Wednesday, December 21, 2011

Recent Live Music - Run Up to Year's End

I'm hoping to put together a year-end list of the best live music I saw in 2011, but in the meantime, here are a few notes on the most recent shows I've seen:

Jason Moran/Mark Helias/Tom Rainey at the Stone
As far as I know, this was the first outing for this trio, although Helias and Rainey have played together with Tony Malaby and others. Before they started, Moran said something about looking forward to the "conversation" that was about to take place, and it turned out to be a profound one. The trio's version of Paul Motian's "Once Around The Park" was nothing like any Motian version I've heard and proved once again how rich with possibility his compositions are for contemporary improvisers. The set ended with that most joyous of blues, the "St. Louis Blues" (the 2nd time I've heard it played this year - Bill Frisell's trio back in April was the first), a perfect showcase for Moran's thorough, Jaki Byard-influenced, recombinatory command of decades of jazz piano idiom.

Kermit Driscoll/Bill Frisell/Kris Davis/John Hollenbeck at Cornelia St. Cafe
Without a doubt, the highlight of this set for me was a rhythmically reworked version of Frisell's "Lookout For Hope" that started with Davis emulating on piano the effect Frisell sometimes gets by placing a music box mechanism up to his guitar pickup and ended with Frisell playing a straight-outta-Revolver backwards guitar solo via one of his effects pedals. In between, Hollenbeck and Driscoll chopped up the rhythm, turning one of Frisell's older and more familiar tunes into a new (but still recognizable) entity.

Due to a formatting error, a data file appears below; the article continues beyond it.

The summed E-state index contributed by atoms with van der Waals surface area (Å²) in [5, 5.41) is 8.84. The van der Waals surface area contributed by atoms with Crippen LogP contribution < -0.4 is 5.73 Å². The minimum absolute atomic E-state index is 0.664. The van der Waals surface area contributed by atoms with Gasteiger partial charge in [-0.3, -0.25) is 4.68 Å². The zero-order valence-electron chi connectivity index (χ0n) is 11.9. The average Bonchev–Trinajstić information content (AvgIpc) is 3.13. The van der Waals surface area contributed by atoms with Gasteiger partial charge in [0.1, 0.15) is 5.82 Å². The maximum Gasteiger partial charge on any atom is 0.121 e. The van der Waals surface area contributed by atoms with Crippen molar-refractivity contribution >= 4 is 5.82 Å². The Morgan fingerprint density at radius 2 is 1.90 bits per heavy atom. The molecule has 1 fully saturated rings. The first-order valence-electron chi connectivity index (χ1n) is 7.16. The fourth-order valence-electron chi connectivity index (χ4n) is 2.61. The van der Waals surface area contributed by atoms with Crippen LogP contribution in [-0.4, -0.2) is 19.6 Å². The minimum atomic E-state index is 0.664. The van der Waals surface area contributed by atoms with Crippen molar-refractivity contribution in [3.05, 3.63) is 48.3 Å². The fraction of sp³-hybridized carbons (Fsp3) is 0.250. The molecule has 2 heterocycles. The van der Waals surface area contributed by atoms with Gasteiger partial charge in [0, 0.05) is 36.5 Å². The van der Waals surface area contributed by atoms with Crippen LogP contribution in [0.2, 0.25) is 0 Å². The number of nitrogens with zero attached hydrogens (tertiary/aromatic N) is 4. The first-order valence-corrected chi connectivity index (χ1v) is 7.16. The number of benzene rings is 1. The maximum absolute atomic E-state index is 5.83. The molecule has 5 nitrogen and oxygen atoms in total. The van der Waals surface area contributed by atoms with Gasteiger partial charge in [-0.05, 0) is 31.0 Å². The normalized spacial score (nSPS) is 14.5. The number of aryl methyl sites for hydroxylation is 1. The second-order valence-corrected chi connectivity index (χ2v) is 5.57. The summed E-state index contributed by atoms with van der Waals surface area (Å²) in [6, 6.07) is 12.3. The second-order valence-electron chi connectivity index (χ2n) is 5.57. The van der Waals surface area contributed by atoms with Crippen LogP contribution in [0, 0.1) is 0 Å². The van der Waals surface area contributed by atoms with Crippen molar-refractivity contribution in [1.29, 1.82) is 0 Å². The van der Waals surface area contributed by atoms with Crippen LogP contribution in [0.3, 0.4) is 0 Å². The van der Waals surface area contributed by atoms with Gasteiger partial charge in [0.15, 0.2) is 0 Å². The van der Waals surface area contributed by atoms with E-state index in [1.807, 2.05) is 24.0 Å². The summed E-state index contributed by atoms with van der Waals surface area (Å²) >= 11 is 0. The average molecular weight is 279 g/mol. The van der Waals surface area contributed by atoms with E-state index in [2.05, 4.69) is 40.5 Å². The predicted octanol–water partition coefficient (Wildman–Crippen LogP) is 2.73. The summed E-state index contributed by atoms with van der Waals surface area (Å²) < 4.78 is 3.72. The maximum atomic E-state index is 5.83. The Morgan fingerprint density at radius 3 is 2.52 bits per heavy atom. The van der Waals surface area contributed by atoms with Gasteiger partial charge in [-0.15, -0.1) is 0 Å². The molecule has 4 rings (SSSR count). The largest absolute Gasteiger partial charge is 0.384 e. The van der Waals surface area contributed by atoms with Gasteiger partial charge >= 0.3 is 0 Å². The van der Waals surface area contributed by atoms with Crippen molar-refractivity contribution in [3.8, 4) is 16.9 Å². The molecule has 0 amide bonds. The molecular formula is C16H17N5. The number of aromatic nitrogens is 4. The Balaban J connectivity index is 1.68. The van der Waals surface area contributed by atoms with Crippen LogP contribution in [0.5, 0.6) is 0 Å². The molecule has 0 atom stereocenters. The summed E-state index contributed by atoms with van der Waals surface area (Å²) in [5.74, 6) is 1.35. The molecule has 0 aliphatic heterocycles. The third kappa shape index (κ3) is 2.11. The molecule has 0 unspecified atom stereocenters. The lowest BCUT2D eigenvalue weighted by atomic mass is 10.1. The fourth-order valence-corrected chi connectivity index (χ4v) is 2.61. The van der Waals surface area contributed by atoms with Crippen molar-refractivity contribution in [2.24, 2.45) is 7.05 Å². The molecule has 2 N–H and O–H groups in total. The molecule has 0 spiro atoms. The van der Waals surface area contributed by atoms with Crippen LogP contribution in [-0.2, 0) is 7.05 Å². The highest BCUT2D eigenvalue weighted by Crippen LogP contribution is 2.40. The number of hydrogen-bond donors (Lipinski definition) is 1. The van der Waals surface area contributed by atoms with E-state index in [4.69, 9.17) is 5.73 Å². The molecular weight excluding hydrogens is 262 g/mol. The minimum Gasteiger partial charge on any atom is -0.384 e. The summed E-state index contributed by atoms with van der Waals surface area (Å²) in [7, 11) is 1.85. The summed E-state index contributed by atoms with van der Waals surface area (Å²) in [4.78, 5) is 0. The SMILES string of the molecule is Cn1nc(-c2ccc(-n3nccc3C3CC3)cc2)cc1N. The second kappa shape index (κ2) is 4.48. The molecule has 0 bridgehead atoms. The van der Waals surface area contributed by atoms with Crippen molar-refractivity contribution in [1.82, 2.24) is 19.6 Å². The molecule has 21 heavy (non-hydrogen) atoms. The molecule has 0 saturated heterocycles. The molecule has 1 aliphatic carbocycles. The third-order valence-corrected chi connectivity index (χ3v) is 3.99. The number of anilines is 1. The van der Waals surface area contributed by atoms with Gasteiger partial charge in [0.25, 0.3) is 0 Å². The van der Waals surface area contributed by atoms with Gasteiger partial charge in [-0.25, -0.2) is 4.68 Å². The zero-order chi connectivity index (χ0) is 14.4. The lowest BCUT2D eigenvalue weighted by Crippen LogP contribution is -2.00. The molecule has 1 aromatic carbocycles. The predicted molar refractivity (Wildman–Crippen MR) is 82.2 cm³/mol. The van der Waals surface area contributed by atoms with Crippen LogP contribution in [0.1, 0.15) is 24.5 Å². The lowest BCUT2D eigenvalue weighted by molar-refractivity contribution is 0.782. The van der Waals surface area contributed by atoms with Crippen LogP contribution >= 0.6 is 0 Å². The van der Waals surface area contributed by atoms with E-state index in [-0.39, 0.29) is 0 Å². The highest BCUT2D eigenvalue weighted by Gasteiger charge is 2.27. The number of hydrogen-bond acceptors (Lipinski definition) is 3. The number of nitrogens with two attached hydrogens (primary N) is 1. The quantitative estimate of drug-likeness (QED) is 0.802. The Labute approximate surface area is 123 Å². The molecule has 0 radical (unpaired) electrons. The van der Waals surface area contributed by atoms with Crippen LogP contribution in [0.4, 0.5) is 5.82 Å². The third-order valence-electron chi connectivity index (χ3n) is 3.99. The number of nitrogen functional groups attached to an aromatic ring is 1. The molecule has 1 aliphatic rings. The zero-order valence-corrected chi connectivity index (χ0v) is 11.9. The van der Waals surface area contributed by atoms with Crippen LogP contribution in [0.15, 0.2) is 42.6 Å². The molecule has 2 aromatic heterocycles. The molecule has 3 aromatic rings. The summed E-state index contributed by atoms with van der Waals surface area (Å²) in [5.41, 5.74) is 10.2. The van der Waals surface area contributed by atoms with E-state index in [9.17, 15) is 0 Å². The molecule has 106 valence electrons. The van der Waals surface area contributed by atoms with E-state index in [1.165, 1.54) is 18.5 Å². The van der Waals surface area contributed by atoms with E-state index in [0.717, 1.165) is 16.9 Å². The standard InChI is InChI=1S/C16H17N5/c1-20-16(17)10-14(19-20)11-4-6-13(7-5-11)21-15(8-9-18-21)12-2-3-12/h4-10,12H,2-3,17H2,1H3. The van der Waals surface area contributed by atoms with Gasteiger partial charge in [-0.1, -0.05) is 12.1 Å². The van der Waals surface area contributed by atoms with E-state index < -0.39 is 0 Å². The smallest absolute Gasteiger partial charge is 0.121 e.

I've been meaning to check out more of Davis' music since seeing her with the SIM (School for Improvised Music) Big Band earlier this year. That band (packed with notable downtown/Brooklyn figures) played impressive compositions by several of its members, but I thought Davis' was far and away the best.

Billy Hart/Mark Turner/Ethan Iverson/Ben Street at Dizzy's (JALC)
I'd only seen Billy Hart previously with The Cookers, but knowing some of his records and his reputation, I was excited to see him with his main quartet of recent years, which includes some of the best mid-career musicians (veterans but not yet elders) in New York (or anywhere). Hart seems to be a very interactive drummer, listening and responding, seemingly concerned with supporting each of the other members of the group while also keeping the music fresh and in-the-moment. I particularly enjoyed his interactions with Iverson during the piano solos, which made for some of the most on-the-edge exciting moments of the set. I really need to get some of the recordings this quartet has done.

Though I'd been to the Rose Theater, this was my first time at Dizzy's (I feel silly typing the rest of the name, "Club Coca-Cola"), the club-sized venue at Jazz at Lincoln Center. It's clear that they took advantage of the opportunity to design a jazz club from scratch, resulting in a comfortable, rational layout with elbow room and good sightlines, basic elements that are often lacking in older clubs that came into being more "organically".